Darby v. United States of America(INMATE3)
ORDER: This court concludes that the the 1 Petition for Writ of Habeas Corpus filed by Marvin Darby should be construed as a motion to vacate, set aside, or correct sentence pursuant to 28 U.S.C. 2255. ORDERED that on or before 2/12/2009, the petit ioner shall advise this court whether he seeks to: 1. Proceed before this court under 28 U.S.C. 2255 on the claims presented in the pleading (Doc. No. 1 ) filed on 1/22/2009; 2. Amend the motion to assert any additional claims under 28 U.S.C. 2255 on which he wishes to challenge the convictions and sentence imposed upon him by this court; or 3. Dismiss the motion. Signed by Honorable Susan Russ Walker on 1/23/2009. (dmn)
IN THE DISTRICT COURT OF THE UNITED STATES FOR THE MIDDLE DISTRICT OF ALABAMA NORTHERN DIVISION MARVIN DARBY, Petitioner, v. UNITED STATES OF AMERICA, Respondent. ) ) ) ) ) ) ) ) )
Civil Action No. 2:09cv52-WHA (WO)
ORDER On January 22, 2009, the petitioner, Marvin Darby, filed a pleading (Doc. No. 1) wherein he challenges the validity of the conviction and sentence entered against him by this court for unlawful transport of firearms.1 A review of the petitioner's allegations, to the extent they are understood by this court, indicates that he seeks relief that is appropriate only under the remedy provided by 28 U.S.C. § 2255. See Wofford v. Scott, 177 F.3d 1236, 1244 (11th Cir. 1999). "Federal courts have long recognized that they have an obligation to look behind the label of a motion filed by a pro se inmate and determine whether the motion is, in effect, cognizable under a different remedial statutory framework." United States v. Jordan, 915 F.2d 622, 624-25 (11th Cir. 1990). Accordingly, this court concludes that the
Petitioner filed his pleading on the form used for filing a petition for writ of habeas corpus under 28 U.S.C. § 2254. However, he does not challenge a state conviction or sentence, but rather appears to challenge only the conviction and sentence entered against him by this court.
petitioner's pleading (Doc. No. 1) should be construed as a motion to vacate, set aside, or correct sentence pursuant to 28 U.S.C. § 2255. In light of the foregoing, and in accordance with Castro v. United States, 540 U.S. 375 (2003), the court hereby advises the petitioner of its intention to re-characterize his pleading as a § 2255 motion. The court cautions the petitioner that such re-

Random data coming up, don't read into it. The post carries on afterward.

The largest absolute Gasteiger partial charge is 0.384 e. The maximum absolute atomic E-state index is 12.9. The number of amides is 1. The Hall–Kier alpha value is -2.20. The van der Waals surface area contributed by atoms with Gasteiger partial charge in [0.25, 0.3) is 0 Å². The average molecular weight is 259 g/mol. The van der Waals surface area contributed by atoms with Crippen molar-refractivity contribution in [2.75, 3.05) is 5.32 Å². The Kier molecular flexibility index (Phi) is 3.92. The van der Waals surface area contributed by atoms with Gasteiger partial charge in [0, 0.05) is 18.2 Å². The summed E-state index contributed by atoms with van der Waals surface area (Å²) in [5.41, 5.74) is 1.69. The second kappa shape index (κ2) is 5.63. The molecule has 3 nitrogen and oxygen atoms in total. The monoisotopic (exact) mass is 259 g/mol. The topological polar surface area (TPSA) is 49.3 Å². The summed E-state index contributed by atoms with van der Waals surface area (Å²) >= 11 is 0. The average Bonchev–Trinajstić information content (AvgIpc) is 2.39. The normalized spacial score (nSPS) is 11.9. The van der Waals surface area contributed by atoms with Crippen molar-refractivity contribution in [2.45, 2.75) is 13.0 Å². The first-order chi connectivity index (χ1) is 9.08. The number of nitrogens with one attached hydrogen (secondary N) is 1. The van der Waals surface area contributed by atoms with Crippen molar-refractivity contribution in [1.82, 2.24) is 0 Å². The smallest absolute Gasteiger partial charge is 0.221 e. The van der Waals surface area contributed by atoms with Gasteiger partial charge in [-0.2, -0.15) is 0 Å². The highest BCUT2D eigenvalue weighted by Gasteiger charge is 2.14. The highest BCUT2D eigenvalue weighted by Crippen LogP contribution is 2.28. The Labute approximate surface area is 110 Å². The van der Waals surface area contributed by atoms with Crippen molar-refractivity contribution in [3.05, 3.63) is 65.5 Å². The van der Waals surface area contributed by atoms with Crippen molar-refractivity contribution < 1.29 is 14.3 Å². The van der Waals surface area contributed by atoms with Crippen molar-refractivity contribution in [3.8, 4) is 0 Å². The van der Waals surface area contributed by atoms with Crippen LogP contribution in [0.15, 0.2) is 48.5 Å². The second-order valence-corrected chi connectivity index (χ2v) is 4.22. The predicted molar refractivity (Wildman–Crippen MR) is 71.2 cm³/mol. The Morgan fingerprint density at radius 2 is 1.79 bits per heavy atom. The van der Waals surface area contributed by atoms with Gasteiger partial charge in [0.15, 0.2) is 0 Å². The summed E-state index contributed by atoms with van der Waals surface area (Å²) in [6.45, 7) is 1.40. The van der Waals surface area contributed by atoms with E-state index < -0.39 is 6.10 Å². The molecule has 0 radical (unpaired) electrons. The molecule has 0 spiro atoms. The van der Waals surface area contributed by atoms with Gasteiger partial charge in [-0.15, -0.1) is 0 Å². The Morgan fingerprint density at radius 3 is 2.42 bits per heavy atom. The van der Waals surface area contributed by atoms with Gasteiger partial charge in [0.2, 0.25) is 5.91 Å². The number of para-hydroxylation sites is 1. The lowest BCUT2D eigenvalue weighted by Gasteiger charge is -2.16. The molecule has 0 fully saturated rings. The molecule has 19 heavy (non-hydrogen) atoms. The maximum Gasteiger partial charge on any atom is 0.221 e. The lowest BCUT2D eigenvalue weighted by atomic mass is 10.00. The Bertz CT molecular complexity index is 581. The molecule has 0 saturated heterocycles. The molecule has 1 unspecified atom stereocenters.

characterization will render this motion and any subsequent § 2255 motion filed with this court susceptible to each of the procedural limitations imposed upon § 2255 motions. Specifically, the petitioner is cautioned that the instant motion and any subsequent § 2255 motion shall be subject to the one-year period of limitation and the successive petition bar applicable to post-conviction motions.2 It is further ORDERED that on or before February 12, 2009, the petitioner shall advise this court whether he seeks to: 1. Proceed before this court under 28 U.S.C. § 2255 on the claims presented in the pleading (Doc. No. 1) filed on January 22, 2009; 2. Amend the motion to assert any additional claims under 28 U.S.C. § 2255 on which he wishes to challenge the convictions and sentence imposed upon him by this court;
"A 1-year period of limitation shall apply to a motion under this section." 28 U.S.C. § 2255 ¶6. Further, Title 28 U.S.C. § 2244(b)(3)(A) requires that "[b]efore a second or successive [28 U.S.C. § 2255 motion] ... is filed in the district court, the applicant shall move in the appropriate court of appeals for an order authorizing the district court to consider the application." 28 U.S.C. § 2244(b)(3)(A). 2
or 3. Dismiss the motion. The petitioner is advised that if he fails to file a response in compliance with this order, this cause will proceed as an action under 28 U.S.C. § 2255 with the court considering only those claims presented in the motion filed on January 22, 2009. Done this 23rd day of January, 2009.
/s/Susan Russ Walker SUSAN RUSS WALKER CHIEF UNITED STATES MAGISTRATE JUDGE
Disclaimer: Justia Dockets & Filings provides public litigation records from the federal appellate and district courts. These filings and docket sheets should not be considered findings of fact or liability, nor do they necessarily reflect the view of Justia.
Why Is My Information Online?